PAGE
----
Plant Pest Control

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ksu-logo.jpgCommercial Pesticide Applicator Certification and Recertification Study Manual

Pest identification and knowledge of pest control measures are necessary for the commercial applicator to apply and recommend economic pest treatment. This training manual provides you with information on insect pests, weeds and diseases on agricultural crops, along with pesticide application equipment safety considerations and the proper use of pesticide

A vital part of agricultural crop production in Kansas is economic insect control. Control methods must be considered carefully to achieve economic and responsible crop protection. Some insect problems may be avoided by using insect resistant plant varieties, cultural practices and other non-chemical controls. Some insects help humans by pollinating plants and feeding on other insects that are pests. Care should be taken to protect them. Other insect pests can be controlled by use of insecticides. When chemical control is necessary, special care must be taken in selecting the right insecticide and in applying it properly. Economic insect infestations are more likely to occur early in the growing season when weather conditions are more variable. Control with most insecticides will be more effective when applied under conditions where daytime temperatures rise above 60 oF. The importance of sufficient gallonage in spraying dense stands of foliage should not be underestimated. Usually 12 to15 gallons and up to15 to 20gallonsperacre may be required in rank growth. Under such conditions low gallonage aerial application may not give satisfactory results. On regrowth spraying, less gallonage is required and either ground or aerial equipment may perform satisfactorily; but several factors, including the pest, amount of regrowth, weather conditions, etc., must be considered.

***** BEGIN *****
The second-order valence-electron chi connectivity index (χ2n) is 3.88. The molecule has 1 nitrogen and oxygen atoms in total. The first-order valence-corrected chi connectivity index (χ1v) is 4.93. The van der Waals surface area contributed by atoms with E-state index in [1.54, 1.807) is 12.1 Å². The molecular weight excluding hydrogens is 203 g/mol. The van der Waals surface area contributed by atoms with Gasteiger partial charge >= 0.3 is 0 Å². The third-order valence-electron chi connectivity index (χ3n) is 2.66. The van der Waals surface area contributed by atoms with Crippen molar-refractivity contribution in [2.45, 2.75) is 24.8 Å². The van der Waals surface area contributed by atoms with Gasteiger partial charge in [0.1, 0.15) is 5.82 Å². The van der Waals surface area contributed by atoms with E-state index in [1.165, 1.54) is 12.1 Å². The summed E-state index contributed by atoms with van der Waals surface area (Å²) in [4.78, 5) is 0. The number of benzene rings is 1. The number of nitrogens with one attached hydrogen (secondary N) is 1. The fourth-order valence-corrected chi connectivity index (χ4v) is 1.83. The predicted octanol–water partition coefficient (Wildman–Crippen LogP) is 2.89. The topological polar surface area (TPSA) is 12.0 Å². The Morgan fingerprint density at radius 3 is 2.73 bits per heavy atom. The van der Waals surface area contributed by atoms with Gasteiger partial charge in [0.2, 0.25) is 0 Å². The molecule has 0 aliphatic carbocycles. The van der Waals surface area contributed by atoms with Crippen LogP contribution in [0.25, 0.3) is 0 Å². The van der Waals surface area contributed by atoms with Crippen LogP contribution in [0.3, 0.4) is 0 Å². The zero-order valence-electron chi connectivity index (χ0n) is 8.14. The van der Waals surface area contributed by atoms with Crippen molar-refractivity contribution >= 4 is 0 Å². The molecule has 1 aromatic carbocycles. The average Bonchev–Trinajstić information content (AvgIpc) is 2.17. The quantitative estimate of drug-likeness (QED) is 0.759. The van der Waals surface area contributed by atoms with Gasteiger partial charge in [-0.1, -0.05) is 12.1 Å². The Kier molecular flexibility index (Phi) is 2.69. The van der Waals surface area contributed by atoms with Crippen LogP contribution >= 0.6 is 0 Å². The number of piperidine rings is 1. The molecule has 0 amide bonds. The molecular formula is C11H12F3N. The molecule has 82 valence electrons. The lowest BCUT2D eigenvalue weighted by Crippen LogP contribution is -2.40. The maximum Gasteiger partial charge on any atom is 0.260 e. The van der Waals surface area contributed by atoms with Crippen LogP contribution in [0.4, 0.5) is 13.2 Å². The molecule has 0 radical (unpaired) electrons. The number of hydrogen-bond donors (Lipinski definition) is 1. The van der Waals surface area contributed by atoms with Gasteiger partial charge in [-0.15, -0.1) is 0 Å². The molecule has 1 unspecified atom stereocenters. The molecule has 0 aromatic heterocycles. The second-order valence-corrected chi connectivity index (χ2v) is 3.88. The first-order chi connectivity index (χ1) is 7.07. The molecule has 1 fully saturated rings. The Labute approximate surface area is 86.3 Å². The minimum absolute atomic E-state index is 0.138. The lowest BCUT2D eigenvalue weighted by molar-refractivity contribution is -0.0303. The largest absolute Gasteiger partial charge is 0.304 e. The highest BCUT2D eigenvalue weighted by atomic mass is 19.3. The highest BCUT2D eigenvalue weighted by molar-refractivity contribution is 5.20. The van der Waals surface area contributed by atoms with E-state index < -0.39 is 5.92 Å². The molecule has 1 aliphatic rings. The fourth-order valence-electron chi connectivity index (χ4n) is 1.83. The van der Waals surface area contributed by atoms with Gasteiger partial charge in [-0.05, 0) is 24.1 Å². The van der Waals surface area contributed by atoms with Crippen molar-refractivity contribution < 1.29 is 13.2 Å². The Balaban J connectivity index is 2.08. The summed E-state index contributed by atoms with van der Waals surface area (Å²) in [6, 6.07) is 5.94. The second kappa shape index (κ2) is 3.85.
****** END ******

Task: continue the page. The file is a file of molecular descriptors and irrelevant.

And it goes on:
Autores: 
H. Leroy Brooks
Autores: 
F. Robert Henderson
Autores: 
Dennis K. Kuhlman
Autores: 
Erick B. Nilson
Autores: 
Paul Ohlenbusch
Autores: 
Ned Tisserat
Autores: 
William G. Willis
Editora: 
Kansas State University Extension
Año: 
1986